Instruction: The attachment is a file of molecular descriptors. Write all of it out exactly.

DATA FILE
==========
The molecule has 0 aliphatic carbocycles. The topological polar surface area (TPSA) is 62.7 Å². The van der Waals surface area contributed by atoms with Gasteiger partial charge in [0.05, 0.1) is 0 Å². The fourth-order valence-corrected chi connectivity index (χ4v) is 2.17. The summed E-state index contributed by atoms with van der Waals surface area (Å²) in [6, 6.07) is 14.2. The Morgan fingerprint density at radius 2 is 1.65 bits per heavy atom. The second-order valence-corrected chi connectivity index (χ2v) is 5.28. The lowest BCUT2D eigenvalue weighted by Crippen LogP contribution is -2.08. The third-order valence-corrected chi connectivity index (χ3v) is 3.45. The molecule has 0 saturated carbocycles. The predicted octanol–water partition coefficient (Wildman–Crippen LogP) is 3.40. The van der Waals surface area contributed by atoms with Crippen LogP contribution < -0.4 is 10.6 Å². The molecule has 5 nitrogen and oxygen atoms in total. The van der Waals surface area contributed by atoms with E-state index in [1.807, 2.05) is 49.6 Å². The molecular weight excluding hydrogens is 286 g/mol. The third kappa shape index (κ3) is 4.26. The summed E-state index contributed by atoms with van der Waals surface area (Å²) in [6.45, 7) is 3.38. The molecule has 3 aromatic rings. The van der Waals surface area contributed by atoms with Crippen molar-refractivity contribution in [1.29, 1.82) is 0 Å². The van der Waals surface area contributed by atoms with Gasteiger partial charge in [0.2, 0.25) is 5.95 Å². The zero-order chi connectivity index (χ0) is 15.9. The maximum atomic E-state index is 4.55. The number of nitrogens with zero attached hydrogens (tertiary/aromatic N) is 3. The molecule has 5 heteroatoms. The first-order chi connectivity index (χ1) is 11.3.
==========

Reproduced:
The molecule has 0 aliphatic carbocycles. The topological polar surface area (TPSA) is 62.7 Å². The van der Waals surface area contributed by atoms with Gasteiger partial charge in [0.05, 0.1) is 0 Å². The fourth-order valence-corrected chi connectivity index (χ4v) is 2.17. The summed E-state index contributed by atoms with van der Waals surface area (Å²) in [6, 6.07) is 14.2. The Morgan fingerprint density at radius 2 is 1.65 bits per heavy atom. The second-order valence-corrected chi connectivity index (χ2v) is 5.28. The lowest BCUT2D eigenvalue weighted by Crippen LogP contribution is -2.08. The third-order valence-corrected chi connectivity index (χ3v) is 3.45. The molecule has 0 saturated carbocycles. The predicted octanol–water partition coefficient (Wildman–Crippen LogP) is 3.40. The van der Waals surface area contributed by atoms with Crippen LogP contribution < -0.4 is 10.6 Å². The molecule has 5 nitrogen and oxygen atoms in total. The van der Waals surface area contributed by atoms with E-state index in [1.807, 2.05) is 49.6 Å². The molecular weight excluding hydrogens is 286 g/mol. The third kappa shape index (κ3) is 4.26. The summed E-state index contributed by atoms with van der Waals surface area (Å²) in [6.45, 7) is 3.38. The molecule has 3 aromatic rings. The van der Waals surface area contributed by atoms with Crippen molar-refractivity contribution in [1.29, 1.82) is 0 Å². The van der Waals surface area contributed by atoms with Gasteiger partial charge in [0.2, 0.25) is 5.95 Å². The zero-order chi connectivity index (χ0) is 15.9. The maximum atomic E-state index is 4.55. The number of nitrogens with zero attached hydrogens (tertiary/aromatic N) is 3. The molecule has 5 heteroatoms. The first-order chi connectivity index (χ1) is 11.3.